WASHINGTON -- President Joe Biden on Thursday ordered government health insurance markets to reopen for a special sign-up window, offering uninsured Americans a haven as the spread of the coronavirus remains dangerously high and vaccines aren't yet widely available.
Biden signed an executive order directing the healthcare.gov insurance markets to take new applications for subsidized benefits, something former President Donald Trump's administration had refused to do. He also instructed his administration to consider reversing other Trump health care policies, including curbs on abortion counseling and the imposition of work requirements for low-income people getting Medicaid.
The special enrollment period is intended to help people who have lost coverage in the past year, but it will be open to those who want health insurance for any reason, in the 36 states that use healthcare.gov -- the online federal insurance exchange for people who cannot get affordable health benefits through a job.
"There's nothing new that we're doing here other than restoring the Affordable Care Act and restoring Medicaid to the way it was before Trump became president," Biden said as he signed the directives in the Oval Office. He declared he was also reversing "my predecessor's attack on women's health."
The actions were only the first steps by Biden, who has promised to build out former President Barack Obama's health care law to achieve a goal of coverage for all. While Biden rejects the idea of a government-run system that Sen. Bernie Sanders, I-Vt., has pushed for in his "Medicare for All" proposal, his more centrist approach will require congressional buy-in. But opposition to the health law runs deep among Republicans.
The most concrete short-term impact of Biden's orders will come from reopening the insurance markets as coverage has shrunk in the economic turmoil of the coronavirus pandemic. That's an executive action and no legislation is required.
The special enrollment period will begin Feb. 15 and run through May 15, the White House said. It will be coupled with a promotional campaign and a call for states that run their own insurance markets to match the federal sign-up opportunity.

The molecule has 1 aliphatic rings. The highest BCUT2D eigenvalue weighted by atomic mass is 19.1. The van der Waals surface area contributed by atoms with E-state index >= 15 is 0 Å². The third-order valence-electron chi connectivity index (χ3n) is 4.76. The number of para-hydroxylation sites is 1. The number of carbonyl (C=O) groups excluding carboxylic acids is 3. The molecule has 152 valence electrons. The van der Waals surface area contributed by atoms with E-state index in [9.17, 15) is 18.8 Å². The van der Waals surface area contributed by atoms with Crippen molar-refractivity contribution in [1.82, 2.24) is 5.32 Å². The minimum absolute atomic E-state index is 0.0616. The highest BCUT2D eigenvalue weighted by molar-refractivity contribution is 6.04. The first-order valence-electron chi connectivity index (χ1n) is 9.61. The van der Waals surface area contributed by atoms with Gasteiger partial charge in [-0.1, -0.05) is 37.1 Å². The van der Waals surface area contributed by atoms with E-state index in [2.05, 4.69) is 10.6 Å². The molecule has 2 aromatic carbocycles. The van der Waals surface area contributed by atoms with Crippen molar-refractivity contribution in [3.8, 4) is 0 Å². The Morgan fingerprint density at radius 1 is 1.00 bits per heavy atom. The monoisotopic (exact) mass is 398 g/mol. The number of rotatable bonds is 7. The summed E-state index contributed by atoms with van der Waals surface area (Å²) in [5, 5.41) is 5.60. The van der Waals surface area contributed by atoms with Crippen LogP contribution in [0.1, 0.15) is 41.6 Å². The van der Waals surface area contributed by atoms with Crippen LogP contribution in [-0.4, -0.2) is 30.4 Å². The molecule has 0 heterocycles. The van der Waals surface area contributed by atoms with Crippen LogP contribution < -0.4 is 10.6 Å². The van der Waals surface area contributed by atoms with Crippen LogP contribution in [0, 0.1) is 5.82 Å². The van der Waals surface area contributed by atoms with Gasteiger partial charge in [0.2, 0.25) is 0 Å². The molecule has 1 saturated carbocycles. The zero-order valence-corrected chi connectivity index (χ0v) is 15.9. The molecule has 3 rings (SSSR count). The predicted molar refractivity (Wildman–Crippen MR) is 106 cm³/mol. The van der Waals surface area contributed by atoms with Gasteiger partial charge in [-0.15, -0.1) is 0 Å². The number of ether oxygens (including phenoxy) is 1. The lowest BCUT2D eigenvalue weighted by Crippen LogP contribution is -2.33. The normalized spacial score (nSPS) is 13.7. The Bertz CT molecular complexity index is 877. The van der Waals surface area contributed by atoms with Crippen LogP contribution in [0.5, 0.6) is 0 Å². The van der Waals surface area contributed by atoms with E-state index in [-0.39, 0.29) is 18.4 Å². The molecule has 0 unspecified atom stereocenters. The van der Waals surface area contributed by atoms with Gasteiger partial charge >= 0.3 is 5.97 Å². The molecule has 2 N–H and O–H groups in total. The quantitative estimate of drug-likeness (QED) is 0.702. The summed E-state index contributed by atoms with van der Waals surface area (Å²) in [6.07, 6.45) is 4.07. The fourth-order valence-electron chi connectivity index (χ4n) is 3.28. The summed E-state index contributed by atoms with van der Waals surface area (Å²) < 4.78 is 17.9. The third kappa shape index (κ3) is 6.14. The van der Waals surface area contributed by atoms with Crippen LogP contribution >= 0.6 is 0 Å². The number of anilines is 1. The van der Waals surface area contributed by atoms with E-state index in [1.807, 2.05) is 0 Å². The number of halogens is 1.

The Biden administration has ample resources for marketing, said Karen Pollitz, a health insurance expert with the nonpartisan Kaiser Family Foundation. It estimates that the Trump administration left unspent about $1.2 billion in user fees collected from insurers to help pay for running the marketplaces.
"The reason it wasn't spent is the Trump administration spent its time in office cutting services that support consumer enrollment," Pollitz said. "All the while the user fee revenue was coming in, [but] they were not allowed to spend it on anything other than marketplace operations."
A Biden White House official declined to say how much money the Department of Health and Human Services will devote to outreach and enrollment help, or whether it will match what the previous administration cut. The official also said the White House does not have a forecast for how many people might now sign up, but noted, "there are millions of uninsured people who can benefit from the [Affordable Care Act]."
Created under the Obama-era Affordable Care Act, the marketplaces offer taxpayer-subsidized coverage regardless of a person's medical history or preexisting conditions, including covid-19.
Biden also ordered the immediate reversal of a federal policy that bars taxpayer funding for international health care nonprofits that promote or provide abortions.
The new president's signing of a growing stack of executive orders is drawing increasing criticism from Republicans and also from some of his allies, especially after Democrats lambasted Trump when he acted on his own. Biden's team says he's looking to Congress for major legislation but feels that certain actions are crucial in the meantime.
Some directives he issued Thursday could take months to carry out.
He instructed the Health and Human Services Department to consider rescinding Trump regulations that bar federally funded family planning clinics from referring women for abortions.
The agency also will reexamine a Trump administration policy that allows states to impose work requirements as a condition for low-income people to get Medicaid health insurance.
Work requirements have been blocked by federal courts, which found they led to thousands of people losing coverage and violated Medicaid's legal charge to provide medical services. The U.S. Supreme Court has agreed to weigh the issue.